By Leigh O’Connor.
Step aside coffee…this is a job for gin! Gin and tonic has been the British drink of choice for the longest time – even her Majesty loves a tipple.
Gordon’s Gin has held a Royal Warrant since 1925, when King George awarded it to the alcohol company; while Queen Elizabeth’s favourite cocktail is said to be a gin and Dubonnet, which she reportedly enjoys just before lunch.
As we prepare to celebrate International Gin and Tonic Day on Monday, October 19, here are five interesting facts you might not know about this cocktail:
•Cocktails gained popularity during the reign of the British East India Company in India during the 1700s. To avoid malaria, quinine was added to tonic water but the taste wasn’t great; innovative British officers decided sugar, lime and gin was the answer – the G & T was born.
•One of the most favourite references for this drink was in the James Bond movie Dr No, when in Jamaica James adds a whole lime to his G & T to make it tart and refreshing.
•Think the British drink the most gin? Think again…taking up around 43% of the global gin market, the Philippines guzzles up the more of their fair share of this clear liquid.
•You can thank the Royal Navy for the invention of the Gimlet cocktail, which was created by mixing gin with lime juice to prevent scurvy in sailors, suffering from a lack of vitamin C.
•This juniper spirit originated in Holland, was discovered by English soldiers and brought to England in the early 1600s.
Keep calm, it’s gin o’clock somewhere! Check out these five spots to celebrate with a G & T:
Everyone has a family friend they call Auntie…for those in Katoomba, she can be found at Aunty Ed’s Restaurant and Bar on Katoomba Street. Like all good relations, Aunty Ed loves a good gin and recently created two new gin tikis – Lono and Maui – made with Whitney Neill Gin, perfect for those who want to up their G & T game.
The Lono is made with raspberry gin, apple brandy, cloudy apple, pineapple and lime juice, coconut and black currant cassis; while the Maui uses blood orange gin, Winter spiced rum, red grapefruit, pineapple and lime juice and falernum. Enjoy with Ed’s braised beef brisket, fried punched potatoes, green beans and macadamia dukkah.
Cocktails by the sea at Bistro C on Noosa’s iconic Hastings Street dining strip sounds like one of the best ways to celebrate International Gin and Tonic Day. This trendy waterfront restaurant and bar offers ocean breezes, a relaxed vibe and award-winning cuisine, along with several gin-based cheeky cocktails to while away a hot afternoon.
Cocktails by the sea at Bistro C.
Think the Belefonte – rhubarb and ginger gin, Fino sherry, lemon juice, soda and fresh basil – or perhaps the Mariposa entices, with gin, peach liqueur, lemon, aloe and agave; while those in the mood for a Spritz won’t go past Blood Orange and Limoncello…Nosferatu gin, limoncello, soda, Prosecco and lemon.
An iconic destination restaurant in Pokolbin, Circa 1876 serves up the ideal gin-based cocktail – Garden Stroll – with muddled ginger, cucumber, basil syrup and elderflower, garnished with compressed apple balls. Housed within Peppers Convent and surrounded by lush greenery, this popular venue is complemented by a spectacular 1.5-acre organic kitchen garden.
Circa 1876's gin concoction.
A custom-made miniature beehive, alongside a team curing their own bacon and baking bread, makes for an interesting stop off for paddock-to-plate dining in cosy, modern surrounds, from a menu focusing on timeless ingredients and dishes which showcase diverse flavour profiles.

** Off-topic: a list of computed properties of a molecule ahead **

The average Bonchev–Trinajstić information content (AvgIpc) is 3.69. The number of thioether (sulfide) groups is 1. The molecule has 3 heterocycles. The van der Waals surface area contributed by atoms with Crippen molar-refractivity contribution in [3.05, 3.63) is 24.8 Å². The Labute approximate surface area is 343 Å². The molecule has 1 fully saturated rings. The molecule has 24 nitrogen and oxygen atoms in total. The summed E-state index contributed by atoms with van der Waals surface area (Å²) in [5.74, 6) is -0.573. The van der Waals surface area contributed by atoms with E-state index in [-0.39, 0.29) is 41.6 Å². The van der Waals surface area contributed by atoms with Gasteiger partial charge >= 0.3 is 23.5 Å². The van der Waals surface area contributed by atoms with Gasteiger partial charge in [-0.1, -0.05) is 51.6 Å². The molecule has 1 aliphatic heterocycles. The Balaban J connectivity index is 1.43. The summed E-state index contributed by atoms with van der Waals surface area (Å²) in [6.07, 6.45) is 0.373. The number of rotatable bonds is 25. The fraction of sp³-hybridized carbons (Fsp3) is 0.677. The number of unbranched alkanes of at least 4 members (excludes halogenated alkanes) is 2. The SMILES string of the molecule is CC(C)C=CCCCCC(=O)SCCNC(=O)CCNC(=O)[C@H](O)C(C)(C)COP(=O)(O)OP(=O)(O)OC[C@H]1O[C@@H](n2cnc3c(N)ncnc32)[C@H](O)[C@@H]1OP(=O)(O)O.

As Anthony Bourdain once said Negroni is the perfect cocktail and you can get yours at Gerard’s Bar Charcuterie on James Street in Fortitude Valley. Bourdain swore they are three liquors that he didn’t particularly like - Campari, Vermouth and Gin - but when they come together with a little bit of orange rind, it sets you up for dinner in a way that makes you hungry and sands the edges off the afternoon.
Negronis are waiting at Gerard's Bar Charcuterie.
Pair your gin cocktail with cassava crisps and whipped hummus, a jamon serrano and manchego toastie, or falafel with aged tahini and pickled onion, at this hidden Brisbane gem inspired by the back alleys of Barcelona. Gather with friends and graze from a menu, including a range of artisan meat and housemade salumi, selected from an impressive charcuterie cabinet.
Find a temporary solution to 2020’s problems with a Spring Bay Distillery pink gin cocktail at The Glass House on Brooke Street Pier in Hobart. This award-winning classic gin, infused with Tasmanian raspberries, has a delicate fruit balance and is perfect as a G & T, garnished with fresh raspberries and a sprig of rosemary.
Pretty as a picture, pink gin at The Glass House.
Hobart’s premier dining bar, with commanding water views over the Derwent River, The Glass House glows like a beacon at night, as you enjoy romantic, leisurely dining with a cocktail in hand; surrounded by glass on all sides and in the comfort of soft leather couches and frosted green chairs. Pair your drink of choice with fresh Bruny Island oysters, shallot and champagne dressing, or baked local salmon.
When a brewer named Scott Wilson-Browne with a passion for fine craft beer and spirits, met a Scot named Chris Pratt, with a lifelong interest in distilling, they decided it was time to fulfil their ambitions, and so Larrikin Gin was born in 2016.
Located in the historical city of Ballarat, which has a long history of distilling both illicit and licit, Larrikin is named after Australia’s ‘larrikin streak’ and provides some of the country’s best gins from London Dry Scoundrel to Navy strength Buccaneer. Larrikin is serious about gin, so you don’t have to be!
Click here for the product range and order a bottle to celebrate International Gin and Tonic Day.
Of all the gin joints in all the towns of the world…which one would you walk into?